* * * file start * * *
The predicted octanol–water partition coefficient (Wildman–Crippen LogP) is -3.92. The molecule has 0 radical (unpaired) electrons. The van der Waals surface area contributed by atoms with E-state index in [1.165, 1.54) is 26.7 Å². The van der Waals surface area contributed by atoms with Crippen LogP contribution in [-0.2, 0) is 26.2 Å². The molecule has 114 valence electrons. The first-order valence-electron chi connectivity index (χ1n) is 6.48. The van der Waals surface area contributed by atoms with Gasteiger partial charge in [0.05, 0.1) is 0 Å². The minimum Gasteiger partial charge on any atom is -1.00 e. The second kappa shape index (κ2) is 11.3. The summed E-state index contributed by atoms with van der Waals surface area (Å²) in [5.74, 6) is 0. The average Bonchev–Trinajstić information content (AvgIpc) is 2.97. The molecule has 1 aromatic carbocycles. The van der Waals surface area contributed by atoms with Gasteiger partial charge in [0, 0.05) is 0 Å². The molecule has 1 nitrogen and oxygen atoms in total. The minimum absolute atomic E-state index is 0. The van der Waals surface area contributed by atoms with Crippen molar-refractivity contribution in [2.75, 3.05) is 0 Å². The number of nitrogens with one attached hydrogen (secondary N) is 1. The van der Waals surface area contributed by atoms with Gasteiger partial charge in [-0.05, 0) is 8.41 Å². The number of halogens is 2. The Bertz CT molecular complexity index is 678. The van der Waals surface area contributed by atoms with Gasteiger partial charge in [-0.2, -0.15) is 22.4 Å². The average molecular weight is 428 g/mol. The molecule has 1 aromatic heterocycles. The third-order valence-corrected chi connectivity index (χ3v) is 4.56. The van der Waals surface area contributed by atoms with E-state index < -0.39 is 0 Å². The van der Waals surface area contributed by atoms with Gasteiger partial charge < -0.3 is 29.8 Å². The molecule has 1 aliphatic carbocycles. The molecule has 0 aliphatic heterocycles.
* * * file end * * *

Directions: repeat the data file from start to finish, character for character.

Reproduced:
The predicted octanol–water partition coefficient (Wildman–Crippen LogP) is -3.92. The molecule has 0 radical (unpaired) electrons. The van der Waals surface area contributed by atoms with E-state index in [1.165, 1.54) is 26.7 Å². The van der Waals surface area contributed by atoms with Crippen LogP contribution in [-0.2, 0) is 26.2 Å². The molecule has 114 valence electrons. The first-order valence-electron chi connectivity index (χ1n) is 6.48. The van der Waals surface area contributed by atoms with Gasteiger partial charge in [0.05, 0.1) is 0 Å². The minimum Gasteiger partial charge on any atom is -1.00 e. The second kappa shape index (κ2) is 11.3. The summed E-state index contributed by atoms with van der Waals surface area (Å²) in [5.74, 6) is 0. The average Bonchev–Trinajstić information content (AvgIpc) is 2.97. The molecule has 1 aromatic carbocycles. The van der Waals surface area contributed by atoms with Gasteiger partial charge in [0, 0.05) is 0 Å². The molecule has 1 nitrogen and oxygen atoms in total. The minimum absolute atomic E-state index is 0. The van der Waals surface area contributed by atoms with Crippen molar-refractivity contribution in [2.75, 3.05) is 0 Å². The number of nitrogens with one attached hydrogen (secondary N) is 1. The van der Waals surface area contributed by atoms with Gasteiger partial charge in [-0.05, 0) is 8.41 Å². The number of halogens is 2. The Bertz CT molecular complexity index is 678. The van der Waals surface area contributed by atoms with Gasteiger partial charge in [-0.2, -0.15) is 22.4 Å². The average molecular weight is 428 g/mol. The molecule has 1 aromatic heterocycles. The third-order valence-corrected chi connectivity index (χ3v) is 4.56. The van der Waals surface area contributed by atoms with E-state index < -0.39 is 0 Å². The van der Waals surface area contributed by atoms with Gasteiger partial charge < -0.3 is 29.8 Å². The molecule has 1 aliphatic carbocycles. The molecule has 0 aliphatic heterocycles.